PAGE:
I had to see a friendly face. Nate’s always been there for me, when I needed a good boost. He lives only by the next city, and his apartment looks exactly like mine, but with his stuff…and lots of alcohol. I’m not a drinker, never was – WAS, until I met Nate. He’d always pass me these mixes he learned back at New York, and he’d make them hard. My whiskey was always neat, Vodka had to be pure, and Beer had to at least be Amber. He never held back.
Today, I expected to get drunk. This was Nate – a good friend, and a good Bartender. I told him my story, Miss 626, and the poem… The whole thing was a long howl for me. Edgar Allan Poe would have raised from the dead just to laugh at my misery, I swear. I murmured, grumbled, mumbled, fumbled, and cried on his table. I asked questions: rhetorical questions, obvious questions, tangible, intangible, hypothetical, and theoretical conundrums. I could have gone on, talking like some bad American Jane Eyre movie remake, but Nate had to refill my cup for the fourth time. The effects were amazing, I was swirling between each blink, my vision blurred and circulated like a kaleidoscope, strumming my voice like an old cord — sending my confession without a conscience. I had to ask what was in it.
“Water”, he said.
What-the-fudge??? I couldn’t believe it. The rule of thumb when coming to his place is you always leave Irish. Today was not one of those days. I felt ashamed at the tolerance level I had for this faucet water he served. The liquid had a nasty taste to it. But just like that, I knocked out.
Four hours later, he explained that I was dehydrated, and suffered from insomnia. I would have argued, but he reminded me that I’ve been staying up for three days already, preparing for that Grant, obsessively. He knew my situation better than anyone, and because of it, he had no patience for my whining. He told me frequently that I was always demanding for attention, as an Artist. He says that I needed an outlet beyond my Artwork. We’d go for drinks, but I think that’s when I started the habit of returning this his place every week. The alcohol put me to sleep easily. And it’s been three days since, and I’m still sober.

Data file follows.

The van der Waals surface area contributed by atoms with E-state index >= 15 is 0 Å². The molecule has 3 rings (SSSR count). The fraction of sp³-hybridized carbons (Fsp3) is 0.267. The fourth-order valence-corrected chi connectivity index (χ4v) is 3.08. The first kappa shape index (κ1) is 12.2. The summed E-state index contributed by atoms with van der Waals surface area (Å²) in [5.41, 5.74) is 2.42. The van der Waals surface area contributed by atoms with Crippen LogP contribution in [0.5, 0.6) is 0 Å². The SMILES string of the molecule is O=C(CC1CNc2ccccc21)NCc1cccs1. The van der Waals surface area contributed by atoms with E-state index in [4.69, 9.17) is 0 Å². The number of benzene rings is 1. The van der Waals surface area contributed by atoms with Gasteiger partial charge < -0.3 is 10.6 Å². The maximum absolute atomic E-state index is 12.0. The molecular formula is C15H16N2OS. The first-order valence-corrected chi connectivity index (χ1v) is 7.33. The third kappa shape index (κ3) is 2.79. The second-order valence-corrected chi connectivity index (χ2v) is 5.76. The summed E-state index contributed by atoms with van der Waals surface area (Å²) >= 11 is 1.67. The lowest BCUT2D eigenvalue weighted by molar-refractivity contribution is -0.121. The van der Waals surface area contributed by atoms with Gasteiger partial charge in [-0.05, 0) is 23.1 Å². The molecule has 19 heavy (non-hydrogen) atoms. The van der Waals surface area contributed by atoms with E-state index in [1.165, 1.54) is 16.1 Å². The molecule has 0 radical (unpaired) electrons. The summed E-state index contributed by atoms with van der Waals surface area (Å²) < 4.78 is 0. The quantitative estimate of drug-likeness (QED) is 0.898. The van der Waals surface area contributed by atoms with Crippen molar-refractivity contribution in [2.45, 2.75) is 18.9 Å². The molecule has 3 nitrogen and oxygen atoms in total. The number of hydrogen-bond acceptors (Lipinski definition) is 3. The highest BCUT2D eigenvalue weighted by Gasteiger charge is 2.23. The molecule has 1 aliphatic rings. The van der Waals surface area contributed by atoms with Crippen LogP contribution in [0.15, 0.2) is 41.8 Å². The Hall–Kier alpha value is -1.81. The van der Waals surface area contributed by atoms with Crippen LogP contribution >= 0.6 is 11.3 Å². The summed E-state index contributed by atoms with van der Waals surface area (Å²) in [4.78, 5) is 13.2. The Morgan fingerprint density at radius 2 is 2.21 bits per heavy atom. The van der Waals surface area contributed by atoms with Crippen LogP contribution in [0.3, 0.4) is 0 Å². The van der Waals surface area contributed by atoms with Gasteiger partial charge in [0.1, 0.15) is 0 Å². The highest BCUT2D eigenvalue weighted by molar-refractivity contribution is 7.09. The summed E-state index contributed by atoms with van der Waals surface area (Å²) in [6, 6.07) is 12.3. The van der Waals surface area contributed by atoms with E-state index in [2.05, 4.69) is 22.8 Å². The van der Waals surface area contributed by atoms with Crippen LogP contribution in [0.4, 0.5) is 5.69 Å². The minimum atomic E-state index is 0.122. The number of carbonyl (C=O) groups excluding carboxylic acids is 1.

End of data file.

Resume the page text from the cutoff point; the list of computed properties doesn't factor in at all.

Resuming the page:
Nate only had one clock in his apartment, and that was my cell phone. He usually relied on his gut to tell him everything, and for some weird phenomenon, his gut was always right. This time, it told him he was late, and according to my phone, it was right. With a cracked iPhone, and a dead computer, he was removed from society…since last Tuesday. I was his only friend…outside of Facebook.
He was almost out the door, when I awoke, running late to work, and demanding that I try the new Duchess De Bourgogne lying on his counter. He’d offer a Jameson, but he says I needed to eat before I try anything hard again. To eat, really? As if Beer can feed a starving heart. I took a swig of that bottle, and for once I actually got to enjoy something different. Is this what wine tastes like? I thought to myself.
The door closed behind Nate about ten minutes before I took my sip, but he returned to conclude my visit early. He wanted to say a few words before he took the bus to work, and realized that staying over his place would compromise his new collection of Beer, thanks to my new ailing self. He didn’t trust me.
We didn’t really say much waiting at the bus stop, but right when the 90 arrived and opened it’s sliding door, he threw my Duchess in the trash, slapped my cheek, and told me “Call her already.”
He handed me my phone back (ironic that I didn’t even notice he had it at all), and left me alone, next to a dirty old bum, wearing the same gray shirt as me. He said his name was Arthur, and he had been waiting for the bus for six years. He started laughing, crying, and fell asleep, exactly where he was – snoring life away. Poor Arthur… I looked at his shirt, found the same logo on mine, and prayed he wasn’t some future-me, sent by Doc Brown. A Flux Capacitor couldn’t be far behind, right?
I checked my fingers, and her number was gone – ALL GONE! It had to be Nate. It had to. My tempered flared, and I was almost ready to slap him back for screwing with my digits. Call her back? With what number, Fathead!? I looked at future-me, and calmed myself down. I thought about walking back home, and not wait for the bus; but right when I turned away the snoring homeless guy, my pocket vibrated. I checked my phone, and I noticed I had one missed call. It was Eve.